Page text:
Because nothing was real in The Hobbit, none of the action scenes were cool, or could ever be believable.  You also never get magical moments in those films.  Many of the actors spilled blood when filming The Lord of the Rings trilogy, and it shows.  The only thing that was spilled in The Hobbit was the tears of Ian McKellan, who was so sick and tired of standing in a studio, in front of a green screen, saying lines to people who weren’t there.

And don’t even get me started on the lighting!  Well, actually, I’ll discuss it, because it’s important.  When everything in a movie is dark (in both lighting and color), that is a sign that the filmmakers are trying to hide their substandard CGI.  Just look at how most movies with terrible animation look dark.  Sadly, the attempt to mask it usually fails.  Look back at Harry Potter 5.  I remember watching it in theatres and laughing out loud when they showed the giant.  That was nine years ago, and today the same strategy is being used.  No longer can they be out in the sunlight thanks to us making fun of the fight scenes of The Matrix Reloaded.  Now, everything is dark!

So, should you care?  No. The trailers don’t make me want to view this movie at all.  But, some good could come from this movie.  It could be such a colossal failure that we’ll stop getting video game adaptations once and for all.

When the Budget Counts

By: Matthew J.R. Kohler


Fan films are growing like wildfire.  I love the idea of fan films.  I think it’s cool that you want to share your version of something that you love so much.  But that doesn’t mean you should be sloppy about it.  A couple of weeks ago, a Darth Maul fan film came out and I criticized it in my weekly podcast (Episode 3 of “The Good, The Bad, The Action”).  For all of its production value, I found the film to be very unprofessional.  So how do you make your budget count on a movie?  How do you make it more than just something that “looks” professional?  The answer is simpler than you think.

The Darth Maul short film is almost 18 minutes long, yet I have no idea who any of the characters are.  As far as I know, they are just random Jedi.  Although the action “looks professional,” the story is non-existent, which causes the fight scenes to suffer (just like the Nightwing web series).  The biggest, and most common, problem with fan films is they assume you know who everyone is.  Sure, 90 percent of your audience will know who the characters are, but you should still introduce your story as if it’s a completely new idea.  Remember: nobody has seen your version of the universe, so you should build it up.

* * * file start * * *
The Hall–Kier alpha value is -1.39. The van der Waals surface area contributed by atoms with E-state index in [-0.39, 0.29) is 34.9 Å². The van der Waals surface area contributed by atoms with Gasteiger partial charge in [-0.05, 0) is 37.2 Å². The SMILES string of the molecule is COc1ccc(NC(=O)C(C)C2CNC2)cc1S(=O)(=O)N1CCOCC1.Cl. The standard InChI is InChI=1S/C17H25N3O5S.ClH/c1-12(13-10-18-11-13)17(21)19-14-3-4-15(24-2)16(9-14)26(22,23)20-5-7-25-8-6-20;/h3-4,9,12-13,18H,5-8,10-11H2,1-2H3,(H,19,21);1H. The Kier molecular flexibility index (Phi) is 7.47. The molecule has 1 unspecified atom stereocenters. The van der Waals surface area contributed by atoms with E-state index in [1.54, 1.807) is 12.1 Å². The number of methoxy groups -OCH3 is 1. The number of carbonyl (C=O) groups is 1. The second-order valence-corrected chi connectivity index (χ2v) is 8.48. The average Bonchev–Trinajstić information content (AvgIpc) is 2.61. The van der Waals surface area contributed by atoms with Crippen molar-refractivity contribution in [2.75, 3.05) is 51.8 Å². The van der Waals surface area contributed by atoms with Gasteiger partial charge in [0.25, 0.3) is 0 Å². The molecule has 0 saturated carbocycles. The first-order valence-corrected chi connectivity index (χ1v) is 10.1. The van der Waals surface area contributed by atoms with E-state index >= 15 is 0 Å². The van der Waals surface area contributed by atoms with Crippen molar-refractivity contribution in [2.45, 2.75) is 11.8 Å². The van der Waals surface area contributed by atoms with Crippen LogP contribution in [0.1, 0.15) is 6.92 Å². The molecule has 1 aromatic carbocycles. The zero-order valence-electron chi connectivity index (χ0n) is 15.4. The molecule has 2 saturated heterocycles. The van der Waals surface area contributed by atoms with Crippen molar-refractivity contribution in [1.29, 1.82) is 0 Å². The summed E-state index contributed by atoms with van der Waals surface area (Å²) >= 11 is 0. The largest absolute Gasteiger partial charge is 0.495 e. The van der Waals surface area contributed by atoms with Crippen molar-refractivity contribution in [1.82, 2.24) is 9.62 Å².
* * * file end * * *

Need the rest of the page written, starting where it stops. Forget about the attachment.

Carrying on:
When I watched the Nightwing series, I saw characters who added nothing to the show, such as Joker, Barbara, Bruce Wayne, and Tim Drake.  In a fan film, less is more when it comes to story.  Since your budget is low, you should not make a series with so many characters that none of them have a story.  The Maul film makes that mistake.

For the entire movie, we see Maul fight random Jedi henchmen.  I remember Savage Oppress, in season 3 of Clone Wars, being built up as a brute.  Then, he was assigned to take down a small Jedi fortress in two minutes by himself.  Each time I watch that scene, I am left wanting more. 

Back to the fan film.  Darth Maul is a dominating Sith, but in this universe we do not know that.  The filmmakers should have given a more detailed introduction to Maul, by showing him watching his prey.  By spying on them, we would have been introduced to the Jedi as well.  Anticipation would have been building as we became oriented with the universe.  Therefore, it would have made the first fight scene much more exciting.

The excuse I hear too much about fan films’ overall lack of quality is “it’s low-budget”.  Here is the thing: you don’t need any money to have a good story and interesting characters.  It’s funny that as movies became more expensive, their quality dropped.  Can you honestly say that the $200 million dollar Force Awakens had a better story and characters than any of the original three Star Wars, which were each budgeted between $10 million and $32 million?  Can you honestly say that the $230 million-dollar Amazing Spider-Man had a better story and characters than the $140 million-dollar Spider-Man?  Remember Kevin Smith—the rebel filmmaker?  His first film was Clerks, which cost $27,000.  The movie is in black and white, barely changes angles within its scenes, and features only a handful of characters.  And you know what?  That movie is considered a landmark in independent filmmaking, not because of its technical professionalism, but because of its creative professionalism.